Friday, October 21, 2016

Second Time Around

This is my Gypsy quilt that I made during Hurricane Matthew, constructed entirely of cutter quilt pieces, an old quilted pillow sham, the sham's backing fabric and some vintage soft white muslin. Even the binding is a leftover from another project. I tried this as an experiment to see if I could make a new quilt out of some old quilted pieces, and it turned out even better than I expected (the Roman numeral II in the center was just a happy accident, btw.)

Here you see what I started with as raw materials. My pillow sham had different fabrics from the pink quilted pieces, but the colors went well together. For more contrast or a crazier look, you can use pieces that are all wildly different. You'll want to trim and lay out everything as you want it to fit together to assure you don't have any spaces between your quilted pieces. Also, keep your main pieces fat-quarter size or bigger to cut down on the number of joining strips you'll have to use to put them together.

I cut the pillow sham backing fabric into 2" strips, which I ironed into 1-1/2" strips with 1/4" folds on either side. These strips are what you use to join the pieces of your quilt together. You can also use wide single-fold bias binding if you don't want to iron strips.

It's important to have very straight edges on your quilted pieces, because you're going to join them together with your folded/bias strips. Pin them together so the quilted piece edges are flush, not overlapping, under your folded/bias strips, and then sew down (by hand or by sewing machine) each side of the strips. Two notes on this step: If your quilted pieces are very thick you'll probably need to use a walking foot on your sewing machine. Also, if you don't want to do any hand-sewing, start joining the back of the quilt first, and make your strips for the back 1/4" to 1/2" narrower than your strips for the front of the quilt, so the front strips hide the machine stitching.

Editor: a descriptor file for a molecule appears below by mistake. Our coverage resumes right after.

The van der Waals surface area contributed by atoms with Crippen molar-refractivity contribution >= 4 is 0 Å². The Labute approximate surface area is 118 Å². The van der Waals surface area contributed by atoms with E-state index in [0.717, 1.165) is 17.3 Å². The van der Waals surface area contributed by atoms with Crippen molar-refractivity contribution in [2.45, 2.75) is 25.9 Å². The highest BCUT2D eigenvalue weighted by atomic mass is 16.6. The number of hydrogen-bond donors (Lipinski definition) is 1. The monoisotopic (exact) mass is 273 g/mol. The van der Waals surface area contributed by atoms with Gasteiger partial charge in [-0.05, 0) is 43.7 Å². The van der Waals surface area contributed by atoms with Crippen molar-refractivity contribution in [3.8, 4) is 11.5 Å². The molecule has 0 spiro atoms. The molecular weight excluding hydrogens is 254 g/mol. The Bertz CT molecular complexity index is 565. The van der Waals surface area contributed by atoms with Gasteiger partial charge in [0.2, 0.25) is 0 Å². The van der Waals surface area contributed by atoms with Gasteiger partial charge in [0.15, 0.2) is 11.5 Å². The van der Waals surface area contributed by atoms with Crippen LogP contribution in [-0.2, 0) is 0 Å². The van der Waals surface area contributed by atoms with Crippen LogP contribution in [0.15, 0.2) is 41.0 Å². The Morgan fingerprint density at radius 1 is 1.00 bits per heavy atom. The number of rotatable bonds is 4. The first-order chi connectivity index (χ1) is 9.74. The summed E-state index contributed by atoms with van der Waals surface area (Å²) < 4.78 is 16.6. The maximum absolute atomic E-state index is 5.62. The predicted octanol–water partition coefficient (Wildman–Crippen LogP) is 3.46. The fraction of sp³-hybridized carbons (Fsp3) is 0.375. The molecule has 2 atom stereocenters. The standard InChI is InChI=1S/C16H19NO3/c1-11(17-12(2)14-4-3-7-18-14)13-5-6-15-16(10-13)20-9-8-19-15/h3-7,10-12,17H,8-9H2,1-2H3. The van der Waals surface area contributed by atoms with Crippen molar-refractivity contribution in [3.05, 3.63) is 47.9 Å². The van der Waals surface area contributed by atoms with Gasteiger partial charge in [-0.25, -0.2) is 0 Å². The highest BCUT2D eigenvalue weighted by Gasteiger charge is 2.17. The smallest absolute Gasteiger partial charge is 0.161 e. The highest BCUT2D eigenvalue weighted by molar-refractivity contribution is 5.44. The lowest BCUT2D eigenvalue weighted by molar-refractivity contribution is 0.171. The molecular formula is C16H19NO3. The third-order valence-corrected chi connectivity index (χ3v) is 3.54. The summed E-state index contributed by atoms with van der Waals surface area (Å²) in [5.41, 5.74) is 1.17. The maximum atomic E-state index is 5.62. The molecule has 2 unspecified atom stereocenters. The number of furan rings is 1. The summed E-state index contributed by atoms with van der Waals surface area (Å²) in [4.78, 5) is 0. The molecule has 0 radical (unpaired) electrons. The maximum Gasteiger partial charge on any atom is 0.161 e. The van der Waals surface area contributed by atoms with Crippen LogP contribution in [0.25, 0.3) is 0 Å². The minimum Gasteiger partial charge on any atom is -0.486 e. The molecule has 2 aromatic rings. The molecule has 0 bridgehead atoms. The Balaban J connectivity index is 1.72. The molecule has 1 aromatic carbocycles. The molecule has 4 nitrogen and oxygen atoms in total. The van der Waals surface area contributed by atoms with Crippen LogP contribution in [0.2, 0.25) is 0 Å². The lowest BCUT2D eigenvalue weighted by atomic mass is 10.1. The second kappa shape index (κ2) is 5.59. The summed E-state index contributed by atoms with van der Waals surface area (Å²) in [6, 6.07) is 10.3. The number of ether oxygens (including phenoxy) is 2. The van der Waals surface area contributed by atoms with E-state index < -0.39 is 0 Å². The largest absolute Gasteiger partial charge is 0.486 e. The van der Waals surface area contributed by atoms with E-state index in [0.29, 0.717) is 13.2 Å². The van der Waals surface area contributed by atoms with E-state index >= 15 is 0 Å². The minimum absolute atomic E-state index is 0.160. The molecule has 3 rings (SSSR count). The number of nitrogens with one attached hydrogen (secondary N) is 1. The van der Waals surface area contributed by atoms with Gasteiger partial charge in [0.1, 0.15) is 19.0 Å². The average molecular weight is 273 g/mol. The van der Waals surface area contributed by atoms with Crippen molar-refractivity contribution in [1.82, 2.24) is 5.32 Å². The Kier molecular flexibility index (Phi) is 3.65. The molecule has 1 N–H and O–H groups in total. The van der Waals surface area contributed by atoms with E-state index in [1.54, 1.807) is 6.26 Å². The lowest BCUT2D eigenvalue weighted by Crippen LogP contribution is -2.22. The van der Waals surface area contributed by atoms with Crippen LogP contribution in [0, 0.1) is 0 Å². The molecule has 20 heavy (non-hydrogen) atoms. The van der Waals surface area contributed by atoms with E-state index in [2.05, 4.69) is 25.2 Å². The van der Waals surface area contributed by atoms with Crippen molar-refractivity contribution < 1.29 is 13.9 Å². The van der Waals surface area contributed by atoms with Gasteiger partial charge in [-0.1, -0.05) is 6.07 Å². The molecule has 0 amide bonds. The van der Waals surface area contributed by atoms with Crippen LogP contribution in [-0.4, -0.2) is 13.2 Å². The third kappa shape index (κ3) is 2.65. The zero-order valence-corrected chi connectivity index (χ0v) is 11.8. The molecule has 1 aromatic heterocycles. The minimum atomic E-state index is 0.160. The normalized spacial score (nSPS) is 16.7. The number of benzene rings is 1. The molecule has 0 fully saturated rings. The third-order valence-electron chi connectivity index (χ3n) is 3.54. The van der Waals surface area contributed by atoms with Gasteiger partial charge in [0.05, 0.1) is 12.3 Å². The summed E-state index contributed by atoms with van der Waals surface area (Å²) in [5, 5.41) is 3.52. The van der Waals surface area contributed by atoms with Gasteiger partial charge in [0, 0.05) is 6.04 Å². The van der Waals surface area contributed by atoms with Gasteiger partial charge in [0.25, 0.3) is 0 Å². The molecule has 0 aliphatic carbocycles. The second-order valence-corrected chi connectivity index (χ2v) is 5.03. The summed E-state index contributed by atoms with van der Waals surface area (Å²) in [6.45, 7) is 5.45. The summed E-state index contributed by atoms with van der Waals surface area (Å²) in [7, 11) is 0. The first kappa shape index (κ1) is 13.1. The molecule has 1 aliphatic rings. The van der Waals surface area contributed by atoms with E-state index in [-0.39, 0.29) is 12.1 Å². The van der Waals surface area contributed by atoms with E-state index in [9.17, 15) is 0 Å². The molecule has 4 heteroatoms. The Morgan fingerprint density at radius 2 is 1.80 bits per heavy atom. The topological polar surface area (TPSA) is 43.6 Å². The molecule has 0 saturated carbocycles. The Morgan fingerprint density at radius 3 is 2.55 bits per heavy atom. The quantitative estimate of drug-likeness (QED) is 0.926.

This is what it looks like when you join two quilted pieces together. From there you just have to pin and sew your strips all over.

The back of my quilt, with Skye hiding her head behind it. I hand-sewed the white strips to cover the joined seams on the back because we didn't have any power.

Because the pieces I recycled for this were already quilted, once I finished sewing my joining strips all I had to do was bind the quilt, and it was done -- and it took only four days from start to finish. If you have some old damaged quilts or quilted pieces you want to recycle, this is a fun way to make them into a practical, pretty project. This also works if you want to quilt smaller pieces and then join them together (versus piecing and basting your layers and then quilting the whole quilt.)

My idea was inspired by Bill Peschel's wife, Teresa, and her series of very cool NotQuilt posts on his blog.


  1. It'! ;)

    And it's gorgeous! It looks soft and already broken in which is a wonderful thing.

  2. I see tattered quilts at garage sales all the time. Usually, the people are selling them for a dollar. It never occurred to me you can recycle them.

    Your eye for color is spot on too. The floral complemented the original perfectly.

  3. It's gorgeous! I'm not a pink lover, but I love this quilt!

  4. Thanks for mentioning Teresa's series and for showing us what you've been doing in that line. It's fun to create things that don't require a computer. Or words.

  5. What a lovely quilt and an excellent project during a very trying time. I love the Roman numeral!


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